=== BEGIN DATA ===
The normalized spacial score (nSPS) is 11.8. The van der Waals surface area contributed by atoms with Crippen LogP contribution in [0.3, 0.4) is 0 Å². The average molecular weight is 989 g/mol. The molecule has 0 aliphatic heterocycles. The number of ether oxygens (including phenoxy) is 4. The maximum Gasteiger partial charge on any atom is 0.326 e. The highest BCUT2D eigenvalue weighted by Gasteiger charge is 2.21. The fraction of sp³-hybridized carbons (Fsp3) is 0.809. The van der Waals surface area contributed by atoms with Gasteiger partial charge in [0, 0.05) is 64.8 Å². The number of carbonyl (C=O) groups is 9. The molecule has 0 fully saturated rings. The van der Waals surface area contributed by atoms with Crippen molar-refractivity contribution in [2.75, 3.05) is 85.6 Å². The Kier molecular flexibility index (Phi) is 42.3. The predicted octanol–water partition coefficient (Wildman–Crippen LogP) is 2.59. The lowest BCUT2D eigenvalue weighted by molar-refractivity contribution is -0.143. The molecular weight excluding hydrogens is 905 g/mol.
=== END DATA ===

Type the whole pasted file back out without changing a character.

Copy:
The normalized spacial score (nSPS) is 11.8. The van der Waals surface area contributed by atoms with Crippen LogP contribution in [0.3, 0.4) is 0 Å². The average molecular weight is 989 g/mol. The molecule has 0 aliphatic heterocycles. The number of ether oxygens (including phenoxy) is 4. The maximum Gasteiger partial charge on any atom is 0.326 e. The highest BCUT2D eigenvalue weighted by Gasteiger charge is 2.21. The fraction of sp³-hybridized carbons (Fsp3) is 0.809. The van der Waals surface area contributed by atoms with Gasteiger partial charge in [0, 0.05) is 64.8 Å². The number of carbonyl (C=O) groups is 9. The molecule has 0 fully saturated rings. The van der Waals surface area contributed by atoms with Crippen molar-refractivity contribution in [2.75, 3.05) is 85.6 Å². The Kier molecular flexibility index (Phi) is 42.3. The predicted octanol–water partition coefficient (Wildman–Crippen LogP) is 2.59. The lowest BCUT2D eigenvalue weighted by molar-refractivity contribution is -0.143. The molecular weight excluding hydrogens is 905 g/mol.